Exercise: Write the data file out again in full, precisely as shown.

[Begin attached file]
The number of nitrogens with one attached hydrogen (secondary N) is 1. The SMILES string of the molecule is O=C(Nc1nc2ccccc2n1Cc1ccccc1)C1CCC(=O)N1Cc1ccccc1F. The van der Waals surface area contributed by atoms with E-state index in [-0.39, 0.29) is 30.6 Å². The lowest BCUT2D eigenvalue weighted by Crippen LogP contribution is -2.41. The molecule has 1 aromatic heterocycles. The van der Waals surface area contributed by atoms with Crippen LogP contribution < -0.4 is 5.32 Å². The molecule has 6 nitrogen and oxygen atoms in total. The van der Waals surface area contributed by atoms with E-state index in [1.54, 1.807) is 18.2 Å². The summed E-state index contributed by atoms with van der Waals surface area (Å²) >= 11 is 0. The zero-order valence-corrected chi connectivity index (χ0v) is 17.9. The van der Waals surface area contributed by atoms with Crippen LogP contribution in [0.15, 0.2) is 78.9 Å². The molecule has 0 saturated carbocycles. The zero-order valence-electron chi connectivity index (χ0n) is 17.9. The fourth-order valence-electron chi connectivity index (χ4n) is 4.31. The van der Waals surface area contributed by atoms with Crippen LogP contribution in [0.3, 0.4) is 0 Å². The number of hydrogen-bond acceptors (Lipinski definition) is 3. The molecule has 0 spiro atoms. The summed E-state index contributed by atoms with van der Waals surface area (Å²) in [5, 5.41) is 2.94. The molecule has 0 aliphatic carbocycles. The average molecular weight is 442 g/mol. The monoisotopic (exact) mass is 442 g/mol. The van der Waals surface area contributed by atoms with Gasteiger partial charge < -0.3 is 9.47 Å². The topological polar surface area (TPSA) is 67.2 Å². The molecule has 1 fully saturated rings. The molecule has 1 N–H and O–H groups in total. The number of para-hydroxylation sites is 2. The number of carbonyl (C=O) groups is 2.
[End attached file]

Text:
The number of nitrogens with one attached hydrogen (secondary N) is 1. The SMILES string of the molecule is O=C(Nc1nc2ccccc2n1Cc1ccccc1)C1CCC(=O)N1Cc1ccccc1F. The van der Waals surface area contributed by atoms with E-state index in [-0.39, 0.29) is 30.6 Å². The lowest BCUT2D eigenvalue weighted by Crippen LogP contribution is -2.41. The molecule has 1 aromatic heterocycles. The van der Waals surface area contributed by atoms with Crippen LogP contribution < -0.4 is 5.32 Å². The molecule has 6 nitrogen and oxygen atoms in total. The van der Waals surface area contributed by atoms with E-state index in [1.54, 1.807) is 18.2 Å². The summed E-state index contributed by atoms with van der Waals surface area (Å²) >= 11 is 0. The zero-order valence-corrected chi connectivity index (χ0v) is 17.9. The van der Waals surface area contributed by atoms with Crippen LogP contribution in [0.15, 0.2) is 78.9 Å². The molecule has 0 saturated carbocycles. The zero-order valence-electron chi connectivity index (χ0n) is 17.9. The fourth-order valence-electron chi connectivity index (χ4n) is 4.31. The van der Waals surface area contributed by atoms with Crippen LogP contribution in [0.3, 0.4) is 0 Å². The number of hydrogen-bond acceptors (Lipinski definition) is 3. The molecule has 0 spiro atoms. The summed E-state index contributed by atoms with van der Waals surface area (Å²) in [5, 5.41) is 2.94. The molecule has 0 aliphatic carbocycles. The average molecular weight is 442 g/mol. The monoisotopic (exact) mass is 442 g/mol. The van der Waals surface area contributed by atoms with Gasteiger partial charge < -0.3 is 9.47 Å². The topological polar surface area (TPSA) is 67.2 Å². The molecule has 1 fully saturated rings. The molecule has 1 N–H and O–H groups in total. The number of para-hydroxylation sites is 2. The number of carbonyl (C=O) groups is 2.